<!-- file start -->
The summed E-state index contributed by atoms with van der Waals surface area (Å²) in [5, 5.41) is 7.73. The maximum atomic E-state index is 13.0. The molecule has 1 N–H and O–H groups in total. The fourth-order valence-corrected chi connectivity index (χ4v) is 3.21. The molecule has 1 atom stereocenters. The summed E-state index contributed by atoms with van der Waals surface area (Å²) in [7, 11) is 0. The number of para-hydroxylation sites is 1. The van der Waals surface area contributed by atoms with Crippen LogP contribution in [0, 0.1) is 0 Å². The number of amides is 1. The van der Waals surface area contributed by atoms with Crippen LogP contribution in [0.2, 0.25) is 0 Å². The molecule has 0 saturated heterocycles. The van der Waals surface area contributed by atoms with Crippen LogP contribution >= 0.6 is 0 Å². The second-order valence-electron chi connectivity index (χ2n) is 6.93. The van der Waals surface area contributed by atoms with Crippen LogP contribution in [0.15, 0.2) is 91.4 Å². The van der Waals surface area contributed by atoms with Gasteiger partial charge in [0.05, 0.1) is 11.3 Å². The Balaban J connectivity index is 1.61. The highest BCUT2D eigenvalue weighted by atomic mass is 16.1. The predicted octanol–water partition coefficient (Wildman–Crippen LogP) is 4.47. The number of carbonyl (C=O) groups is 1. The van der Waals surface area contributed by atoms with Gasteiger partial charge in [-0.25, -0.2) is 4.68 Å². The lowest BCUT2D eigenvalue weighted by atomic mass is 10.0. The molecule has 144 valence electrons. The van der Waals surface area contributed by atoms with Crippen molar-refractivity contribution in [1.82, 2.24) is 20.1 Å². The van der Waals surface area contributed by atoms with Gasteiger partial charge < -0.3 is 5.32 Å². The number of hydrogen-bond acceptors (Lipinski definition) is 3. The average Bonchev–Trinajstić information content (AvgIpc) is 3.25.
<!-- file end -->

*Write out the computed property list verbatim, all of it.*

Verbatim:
The summed E-state index contributed by atoms with van der Waals surface area (Å²) in [5, 5.41) is 7.73. The maximum atomic E-state index is 13.0. The molecule has 1 N–H and O–H groups in total. The fourth-order valence-corrected chi connectivity index (χ4v) is 3.21. The molecule has 1 atom stereocenters. The summed E-state index contributed by atoms with van der Waals surface area (Å²) in [7, 11) is 0. The number of para-hydroxylation sites is 1. The van der Waals surface area contributed by atoms with Crippen LogP contribution in [0, 0.1) is 0 Å². The number of amides is 1. The van der Waals surface area contributed by atoms with Crippen LogP contribution in [0.2, 0.25) is 0 Å². The molecule has 0 saturated heterocycles. The van der Waals surface area contributed by atoms with Crippen LogP contribution >= 0.6 is 0 Å². The second-order valence-electron chi connectivity index (χ2n) is 6.93. The van der Waals surface area contributed by atoms with Crippen LogP contribution in [0.15, 0.2) is 91.4 Å². The van der Waals surface area contributed by atoms with Gasteiger partial charge in [0.05, 0.1) is 11.3 Å². The Balaban J connectivity index is 1.61. The highest BCUT2D eigenvalue weighted by atomic mass is 16.1. The predicted octanol–water partition coefficient (Wildman–Crippen LogP) is 4.47. The number of carbonyl (C=O) groups is 1. The van der Waals surface area contributed by atoms with Gasteiger partial charge in [-0.25, -0.2) is 4.68 Å². The lowest BCUT2D eigenvalue weighted by atomic mass is 10.0. The molecule has 144 valence electrons. The van der Waals surface area contributed by atoms with Crippen molar-refractivity contribution in [1.82, 2.24) is 20.1 Å². The van der Waals surface area contributed by atoms with Gasteiger partial charge < -0.3 is 5.32 Å². The number of hydrogen-bond acceptors (Lipinski definition) is 3. The average Bonchev–Trinajstić information content (AvgIpc) is 3.25.